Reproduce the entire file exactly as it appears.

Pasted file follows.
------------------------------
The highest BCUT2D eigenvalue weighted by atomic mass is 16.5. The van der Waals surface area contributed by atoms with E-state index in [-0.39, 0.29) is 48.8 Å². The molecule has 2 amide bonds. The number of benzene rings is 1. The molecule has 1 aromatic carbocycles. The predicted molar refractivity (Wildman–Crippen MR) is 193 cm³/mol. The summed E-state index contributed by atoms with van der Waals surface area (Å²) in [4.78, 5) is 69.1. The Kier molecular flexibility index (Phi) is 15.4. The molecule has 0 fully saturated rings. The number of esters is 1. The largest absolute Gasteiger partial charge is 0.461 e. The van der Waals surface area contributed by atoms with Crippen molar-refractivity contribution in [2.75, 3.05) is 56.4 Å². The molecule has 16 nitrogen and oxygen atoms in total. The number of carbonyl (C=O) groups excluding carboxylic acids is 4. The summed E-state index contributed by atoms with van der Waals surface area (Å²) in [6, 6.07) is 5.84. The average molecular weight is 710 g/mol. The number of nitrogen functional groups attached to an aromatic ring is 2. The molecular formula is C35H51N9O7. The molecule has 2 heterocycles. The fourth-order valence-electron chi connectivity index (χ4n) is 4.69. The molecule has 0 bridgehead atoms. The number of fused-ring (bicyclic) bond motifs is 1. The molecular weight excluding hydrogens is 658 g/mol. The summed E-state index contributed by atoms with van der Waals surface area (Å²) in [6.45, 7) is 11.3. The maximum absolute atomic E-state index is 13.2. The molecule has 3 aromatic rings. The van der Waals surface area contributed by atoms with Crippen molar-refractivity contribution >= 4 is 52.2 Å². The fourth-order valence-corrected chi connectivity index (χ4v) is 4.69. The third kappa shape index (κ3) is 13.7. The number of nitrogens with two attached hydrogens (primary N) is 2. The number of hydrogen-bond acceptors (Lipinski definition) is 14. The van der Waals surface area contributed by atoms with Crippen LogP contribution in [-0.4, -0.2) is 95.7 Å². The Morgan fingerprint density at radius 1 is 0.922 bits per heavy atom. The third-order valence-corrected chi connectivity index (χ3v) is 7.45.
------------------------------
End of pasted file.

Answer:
The highest BCUT2D eigenvalue weighted by atomic mass is 16.5. The van der Waals surface area contributed by atoms with E-state index in [-0.39, 0.29) is 48.8 Å². The molecule has 2 amide bonds. The number of benzene rings is 1. The molecule has 1 aromatic carbocycles. The predicted molar refractivity (Wildman–Crippen MR) is 193 cm³/mol. The summed E-state index contributed by atoms with van der Waals surface area (Å²) in [4.78, 5) is 69.1. The Kier molecular flexibility index (Phi) is 15.4. The molecule has 0 fully saturated rings. The number of esters is 1. The largest absolute Gasteiger partial charge is 0.461 e. The van der Waals surface area contributed by atoms with Crippen molar-refractivity contribution in [2.75, 3.05) is 56.4 Å². The molecule has 16 nitrogen and oxygen atoms in total. The number of carbonyl (C=O) groups excluding carboxylic acids is 4. The summed E-state index contributed by atoms with van der Waals surface area (Å²) in [6, 6.07) is 5.84. The average molecular weight is 710 g/mol. The number of nitrogen functional groups attached to an aromatic ring is 2. The molecular formula is C35H51N9O7. The molecule has 2 heterocycles. The fourth-order valence-electron chi connectivity index (χ4n) is 4.69. The molecule has 0 bridgehead atoms. The number of fused-ring (bicyclic) bond motifs is 1. The molecular weight excluding hydrogens is 658 g/mol. The summed E-state index contributed by atoms with van der Waals surface area (Å²) in [6.45, 7) is 11.3. The maximum absolute atomic E-state index is 13.2. The molecule has 3 aromatic rings. The van der Waals surface area contributed by atoms with Crippen molar-refractivity contribution >= 4 is 52.2 Å². The fourth-order valence-corrected chi connectivity index (χ4v) is 4.69. The third kappa shape index (κ3) is 13.7. The number of nitrogens with two attached hydrogens (primary N) is 2. The number of hydrogen-bond acceptors (Lipinski definition) is 14. The van der Waals surface area contributed by atoms with Crippen LogP contribution in [-0.4, -0.2) is 95.7 Å². The Morgan fingerprint density at radius 1 is 0.922 bits per heavy atom. The third-order valence-corrected chi connectivity index (χ3v) is 7.45.